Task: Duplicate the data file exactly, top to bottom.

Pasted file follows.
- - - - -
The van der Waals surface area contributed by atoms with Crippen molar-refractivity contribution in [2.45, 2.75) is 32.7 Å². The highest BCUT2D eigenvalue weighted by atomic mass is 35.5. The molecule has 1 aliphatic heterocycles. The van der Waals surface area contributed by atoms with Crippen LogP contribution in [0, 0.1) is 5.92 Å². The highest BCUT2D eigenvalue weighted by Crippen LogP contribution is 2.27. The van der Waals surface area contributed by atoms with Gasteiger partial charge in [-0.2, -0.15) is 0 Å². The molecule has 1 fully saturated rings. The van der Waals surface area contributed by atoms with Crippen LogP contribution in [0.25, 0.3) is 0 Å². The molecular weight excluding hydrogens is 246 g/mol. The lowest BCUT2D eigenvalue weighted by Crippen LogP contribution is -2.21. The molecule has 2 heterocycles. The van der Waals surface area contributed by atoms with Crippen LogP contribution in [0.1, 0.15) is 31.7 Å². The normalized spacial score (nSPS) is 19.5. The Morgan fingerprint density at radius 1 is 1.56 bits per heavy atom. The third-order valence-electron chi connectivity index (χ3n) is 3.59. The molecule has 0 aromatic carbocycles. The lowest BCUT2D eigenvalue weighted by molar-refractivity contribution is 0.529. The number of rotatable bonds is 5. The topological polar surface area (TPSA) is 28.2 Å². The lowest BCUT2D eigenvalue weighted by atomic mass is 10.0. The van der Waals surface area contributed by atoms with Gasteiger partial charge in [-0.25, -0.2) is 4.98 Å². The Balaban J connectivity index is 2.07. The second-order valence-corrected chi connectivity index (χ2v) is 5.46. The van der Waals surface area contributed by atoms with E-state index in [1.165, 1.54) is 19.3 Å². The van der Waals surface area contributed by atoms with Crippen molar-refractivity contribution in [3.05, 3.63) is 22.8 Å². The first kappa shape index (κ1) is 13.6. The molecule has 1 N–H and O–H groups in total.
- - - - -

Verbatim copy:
The van der Waals surface area contributed by atoms with Crippen molar-refractivity contribution in [2.45, 2.75) is 32.7 Å². The highest BCUT2D eigenvalue weighted by atomic mass is 35.5. The molecule has 1 aliphatic heterocycles. The van der Waals surface area contributed by atoms with Crippen LogP contribution in [0, 0.1) is 5.92 Å². The highest BCUT2D eigenvalue weighted by Crippen LogP contribution is 2.27. The van der Waals surface area contributed by atoms with Gasteiger partial charge in [-0.2, -0.15) is 0 Å². The molecule has 1 fully saturated rings. The van der Waals surface area contributed by atoms with Crippen LogP contribution in [0.25, 0.3) is 0 Å². The molecular weight excluding hydrogens is 246 g/mol. The lowest BCUT2D eigenvalue weighted by Crippen LogP contribution is -2.21. The molecule has 2 heterocycles. The van der Waals surface area contributed by atoms with Crippen LogP contribution in [0.1, 0.15) is 31.7 Å². The normalized spacial score (nSPS) is 19.5. The Morgan fingerprint density at radius 1 is 1.56 bits per heavy atom. The third-order valence-electron chi connectivity index (χ3n) is 3.59. The molecule has 0 aromatic carbocycles. The lowest BCUT2D eigenvalue weighted by molar-refractivity contribution is 0.529. The number of rotatable bonds is 5. The topological polar surface area (TPSA) is 28.2 Å². The lowest BCUT2D eigenvalue weighted by atomic mass is 10.0. The van der Waals surface area contributed by atoms with Gasteiger partial charge in [-0.25, -0.2) is 4.98 Å². The Balaban J connectivity index is 2.07. The second-order valence-corrected chi connectivity index (χ2v) is 5.46. The van der Waals surface area contributed by atoms with E-state index in [1.165, 1.54) is 19.3 Å². The van der Waals surface area contributed by atoms with Crippen molar-refractivity contribution in [3.05, 3.63) is 22.8 Å². The first kappa shape index (κ1) is 13.6. The molecule has 1 N–H and O–H groups in total.